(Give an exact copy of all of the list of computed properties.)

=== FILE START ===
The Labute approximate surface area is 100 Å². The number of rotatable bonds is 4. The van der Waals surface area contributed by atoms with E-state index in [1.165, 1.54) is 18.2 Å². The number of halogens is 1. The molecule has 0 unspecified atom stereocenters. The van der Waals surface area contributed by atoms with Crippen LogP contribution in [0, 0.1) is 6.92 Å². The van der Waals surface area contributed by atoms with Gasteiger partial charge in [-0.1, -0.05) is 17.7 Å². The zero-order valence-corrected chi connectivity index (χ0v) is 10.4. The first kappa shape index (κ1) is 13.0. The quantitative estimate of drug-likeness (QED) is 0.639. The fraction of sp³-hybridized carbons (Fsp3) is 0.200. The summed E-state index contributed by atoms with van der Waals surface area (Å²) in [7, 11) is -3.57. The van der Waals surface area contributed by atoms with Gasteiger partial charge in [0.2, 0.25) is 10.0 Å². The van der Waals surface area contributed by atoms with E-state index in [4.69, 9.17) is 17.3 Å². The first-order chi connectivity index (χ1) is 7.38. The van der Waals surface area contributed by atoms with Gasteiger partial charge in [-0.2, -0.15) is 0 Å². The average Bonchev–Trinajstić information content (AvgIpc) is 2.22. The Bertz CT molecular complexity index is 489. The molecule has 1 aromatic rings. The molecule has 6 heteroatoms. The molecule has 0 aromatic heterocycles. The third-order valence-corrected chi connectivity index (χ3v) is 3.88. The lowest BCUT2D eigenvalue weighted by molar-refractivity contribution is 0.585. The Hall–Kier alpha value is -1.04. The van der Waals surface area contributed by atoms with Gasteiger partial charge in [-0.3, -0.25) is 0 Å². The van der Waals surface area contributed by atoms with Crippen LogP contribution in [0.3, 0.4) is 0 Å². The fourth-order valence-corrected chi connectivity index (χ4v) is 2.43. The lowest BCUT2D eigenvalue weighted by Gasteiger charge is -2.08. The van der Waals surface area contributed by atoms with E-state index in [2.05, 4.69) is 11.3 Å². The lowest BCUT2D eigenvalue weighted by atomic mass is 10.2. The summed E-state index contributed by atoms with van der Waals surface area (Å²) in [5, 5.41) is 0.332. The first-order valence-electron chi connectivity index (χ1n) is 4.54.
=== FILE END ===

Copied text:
The Labute approximate surface area is 100 Å². The number of rotatable bonds is 4. The van der Waals surface area contributed by atoms with E-state index in [1.165, 1.54) is 18.2 Å². The number of halogens is 1. The molecule has 0 unspecified atom stereocenters. The van der Waals surface area contributed by atoms with Crippen LogP contribution in [0, 0.1) is 6.92 Å². The van der Waals surface area contributed by atoms with Gasteiger partial charge in [-0.1, -0.05) is 17.7 Å². The zero-order valence-corrected chi connectivity index (χ0v) is 10.4. The first kappa shape index (κ1) is 13.0. The quantitative estimate of drug-likeness (QED) is 0.639. The fraction of sp³-hybridized carbons (Fsp3) is 0.200. The summed E-state index contributed by atoms with van der Waals surface area (Å²) in [7, 11) is -3.57. The van der Waals surface area contributed by atoms with Gasteiger partial charge in [0.2, 0.25) is 10.0 Å². The van der Waals surface area contributed by atoms with E-state index in [4.69, 9.17) is 17.3 Å². The first-order chi connectivity index (χ1) is 7.38. The van der Waals surface area contributed by atoms with Gasteiger partial charge in [-0.2, -0.15) is 0 Å². The average Bonchev–Trinajstić information content (AvgIpc) is 2.22. The Bertz CT molecular complexity index is 489. The molecule has 1 aromatic rings. The molecule has 6 heteroatoms. The molecule has 0 aromatic heterocycles. The third-order valence-corrected chi connectivity index (χ3v) is 3.88. The lowest BCUT2D eigenvalue weighted by molar-refractivity contribution is 0.585. The Hall–Kier alpha value is -1.04. The van der Waals surface area contributed by atoms with Gasteiger partial charge in [-0.3, -0.25) is 0 Å². The van der Waals surface area contributed by atoms with Crippen LogP contribution in [0.3, 0.4) is 0 Å². The fourth-order valence-corrected chi connectivity index (χ4v) is 2.43. The lowest BCUT2D eigenvalue weighted by Gasteiger charge is -2.08. The van der Waals surface area contributed by atoms with E-state index in [2.05, 4.69) is 11.3 Å². The lowest BCUT2D eigenvalue weighted by atomic mass is 10.2. The summed E-state index contributed by atoms with van der Waals surface area (Å²) in [5, 5.41) is 0.332. The first-order valence-electron chi connectivity index (χ1n) is 4.54.